In April of 2012, University of California, San Diego student Daniel Chong was mistakenly picked up during a drug raid. He was detained and taken to a Drug Enforcement Administration facility, where, according to Chong’s testimony, agents told him his detention was a mistake and that he would be released and given a ride home shortly. Then, an agent handcuffed Chong and placed him in a holding cell, telling him, “Hang tight, I’ll come get you in a minute.”
Chong told Inside Edition, “The doors closed and never opened again… until four and a half days later.” For nearly five days, Chong was forgotten by agents in the cell and therefore received no food, water, or restroom breaks. Though four agents did notice his presence in the cell, each of them believed that someone else was going to return for him shortly and took no action.
Subsequently, Chong experienced serious medical and mental health issues that nearly cost him his life. He was left with no choice but to drink his own urine to survive, and, at one point, after being led to believe that no one was going to notice him before he passed away, attempted to carve a good bye note to his mother in his own arm with a shard of broken glass from his damaged eye wear. When he was discovered later by DEA agents that had not been assigned to his case, he was found screaming and covered in his own feces.
Chong was then rushed to the hospital where he was treated for the next five days for a perforated esophagus, dehydration, kidney failure, and cramps. While in custody, he lost fifteen pounds, and he currently suffers from post-traumatic stress disorder.
CNN reported that a settlement was reached in the case, and the DEA has been ordered to pay $4.1 million in damages to Chong, putting US taxpayers on the hook for what Chong’s lawyer Julia Yoo called “a mistake of unbelievable and unimaginable proportions.” Reason published the Justice Department’s newly-released July 2014 report on the incident, which places the blame primarily on the DEA supervisor who failed to provide a system for monitoring the condition of detainees. The report also blames three other agents, two task force officers and a DEA employee, who were responsible for keeping up with Chong. Also, the fact that the supervisor attempted to investigate the incident without reporting to management suggests that there may have been an effort to cover up the mistake. Though the Justice Department report recommends policy adjustments in an effort to prevent further incidents, it does not note whether or not any disciplinary actions will be taken against the DEA officials who left Chong without food, water, or access to a restroom for almost five days.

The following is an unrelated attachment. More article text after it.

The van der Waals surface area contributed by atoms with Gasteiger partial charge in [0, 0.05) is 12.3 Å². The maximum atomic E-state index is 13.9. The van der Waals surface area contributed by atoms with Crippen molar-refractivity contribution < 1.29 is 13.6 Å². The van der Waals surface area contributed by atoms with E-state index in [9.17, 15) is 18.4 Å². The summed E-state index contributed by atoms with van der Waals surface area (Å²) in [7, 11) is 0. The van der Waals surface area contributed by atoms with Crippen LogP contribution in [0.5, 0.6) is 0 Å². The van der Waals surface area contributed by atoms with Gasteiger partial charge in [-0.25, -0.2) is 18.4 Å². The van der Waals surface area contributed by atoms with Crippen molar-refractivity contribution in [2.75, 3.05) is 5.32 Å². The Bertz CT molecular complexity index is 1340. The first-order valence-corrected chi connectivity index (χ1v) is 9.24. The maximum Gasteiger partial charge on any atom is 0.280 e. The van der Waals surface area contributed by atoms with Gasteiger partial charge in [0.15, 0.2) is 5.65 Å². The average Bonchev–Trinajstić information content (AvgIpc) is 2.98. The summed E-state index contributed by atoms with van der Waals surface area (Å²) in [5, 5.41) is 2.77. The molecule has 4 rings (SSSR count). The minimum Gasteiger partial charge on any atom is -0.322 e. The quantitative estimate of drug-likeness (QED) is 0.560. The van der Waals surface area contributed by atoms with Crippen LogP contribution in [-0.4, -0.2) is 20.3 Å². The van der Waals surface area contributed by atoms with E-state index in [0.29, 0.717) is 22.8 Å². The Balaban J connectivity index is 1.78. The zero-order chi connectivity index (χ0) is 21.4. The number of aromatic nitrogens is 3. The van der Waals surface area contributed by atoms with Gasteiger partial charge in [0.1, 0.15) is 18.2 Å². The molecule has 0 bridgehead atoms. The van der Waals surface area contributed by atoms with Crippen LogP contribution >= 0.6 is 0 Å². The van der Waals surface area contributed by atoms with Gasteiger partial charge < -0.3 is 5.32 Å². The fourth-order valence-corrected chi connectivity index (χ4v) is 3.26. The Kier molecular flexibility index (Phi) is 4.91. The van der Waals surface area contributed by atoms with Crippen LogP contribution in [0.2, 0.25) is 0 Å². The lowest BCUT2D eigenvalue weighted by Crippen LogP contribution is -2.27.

Said Chong’s lawyer Julia Yoo, “As a result of his case, it’s one of the primary reasons the DEA placed a nationwide policy that calls on each agent at satellite offices to check on the well-being of prisoners in their cells on a daily basis.”